We often receive questions relating to the ensemble method that guides our hedging strategy. Along with last week's comment (Notes on Risk Management ), the following section is intended to provide a broad overview.
One of the main approaches we use to estimate return and risk prospects is to group current market conditions among historical instances that are most similar. Each point in history is defined by various "features" based on a broad range of key factors, including valuations, trend-following indicators, market breadth, sentiment, credit spreads, economic factors, overbought/oversold measures, and so forth. In order to make the analysis less dependent on any particular historical period (e.g. postwar data, bubble-era data, Depression-era data), or any single set of indicators, we extend this analysis to a very large number of randomly selected sub-samples across history.
This sort of analysis is an example of an "ensemble method," which has several benefits, the two most important being on measures of "accuracy" and "robustness." It's easy to fit a model to past data, but those models often break down quickly in new data. So to evaluate accuracy, we estimate return and risk on data that the model has not "seen" previously, and find that the ensemble approach generally performs better than alternative methods. Equally important, the ensemble is robust to very large changes in the underlying economic environment, because randomizing over numerous sub-samples of history reduces the likelihood that the model is "over-fitted" to a particular economic environment.
I wish I could say that we anticipated the depth of the 2008-2009 credit crisis so completely that I developed these ensemble methods in advance, already confident in how they would have performed even in Depression-era data. Unfortunately, that's not the case, and shareholders are well aware of the challenges we went through in stress-testing our approach against other periods of credit crisis.
Though these weekly comments forewarned much of what actually occurred during the credit crisis, I certainly didn't anticipate what I still consider to be terrible policy mistakes - particularly the absolute unwillingness to restructure bad debt, in preference for kicking the can down the road with public funds. It was a far cry from how U.S. regulators had responded to the S&L crisis, and how other international banking crises had been successfully addressed (for example, in the early 1990's, the Swedish banking crisis was durably resolved by the government taking receivership of a large portion of the banking industry, wiping out existing shareholders, writing down bad assets, and then taking the banks public to recapitalize them under new owners).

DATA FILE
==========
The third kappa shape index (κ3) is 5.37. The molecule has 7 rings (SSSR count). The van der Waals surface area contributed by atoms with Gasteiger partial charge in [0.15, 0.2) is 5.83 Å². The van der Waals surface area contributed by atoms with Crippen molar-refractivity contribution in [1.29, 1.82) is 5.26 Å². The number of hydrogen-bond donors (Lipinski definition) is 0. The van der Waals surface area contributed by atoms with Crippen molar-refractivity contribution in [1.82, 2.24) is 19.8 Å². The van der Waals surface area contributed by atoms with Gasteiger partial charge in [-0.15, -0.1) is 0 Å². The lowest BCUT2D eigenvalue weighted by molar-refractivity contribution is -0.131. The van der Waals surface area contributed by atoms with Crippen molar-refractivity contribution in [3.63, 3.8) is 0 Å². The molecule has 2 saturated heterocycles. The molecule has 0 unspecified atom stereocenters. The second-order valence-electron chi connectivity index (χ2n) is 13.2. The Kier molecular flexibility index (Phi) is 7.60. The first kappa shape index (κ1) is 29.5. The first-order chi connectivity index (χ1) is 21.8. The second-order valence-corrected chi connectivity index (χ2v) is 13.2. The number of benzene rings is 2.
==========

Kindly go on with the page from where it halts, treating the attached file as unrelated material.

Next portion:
For anyone who was responsible for investing the funds of others, the proper response to the 2008 crisis was to stress-test every method, though I'm not convinced that much of Wall Street has stress-tested anything at all. For us, stress-testing meant taking our models to Depression-era data, because it was clear that events of the time were largely "out of sample" from the standpoint of post-war data. At the time, we were basing our estimates of market risk and return on data since about 1950, which I had - incorrectly - believed was sufficient to capture "modern" market behavior.
While our existing hedging approach performed well in that Depression-era data overall, the occasional losses were far deeper than I was willing to risk for our shareholders. The result was what I called a "two-data sets" problem, which demanded that our hedging methods perform well, out-of-sample, and with tolerable drawdowns in data drawn from both post-war and Depression-era periods. We reached a satisfactory solution in 2010 with the introduction of our ensemble approach. The cost was that in hindsight, my decision to fully stress-test our methods shot us in the foot by missing a rebound in 2009 that we should not have missed, had our present approach been already in hand.
In real-time, our hedging approach has repeatedly demonstrated value over complete bull-bear market cycles, both adding returns and defending against severe market losses (exceeding 50% downturns twice in the last decade). We'll certainly have periods where we appear remarkably out-of-step with the prevailing trend of the market, particularly in overvalued, overbought, overbullish periods of speculation. But defending against losses in these periods is essential to risk management, despite the tendency of bulls to declare victory at halftime. I remain confident that our investment approach will continue to navigate the financial markets effectively over the course of complete market cycles.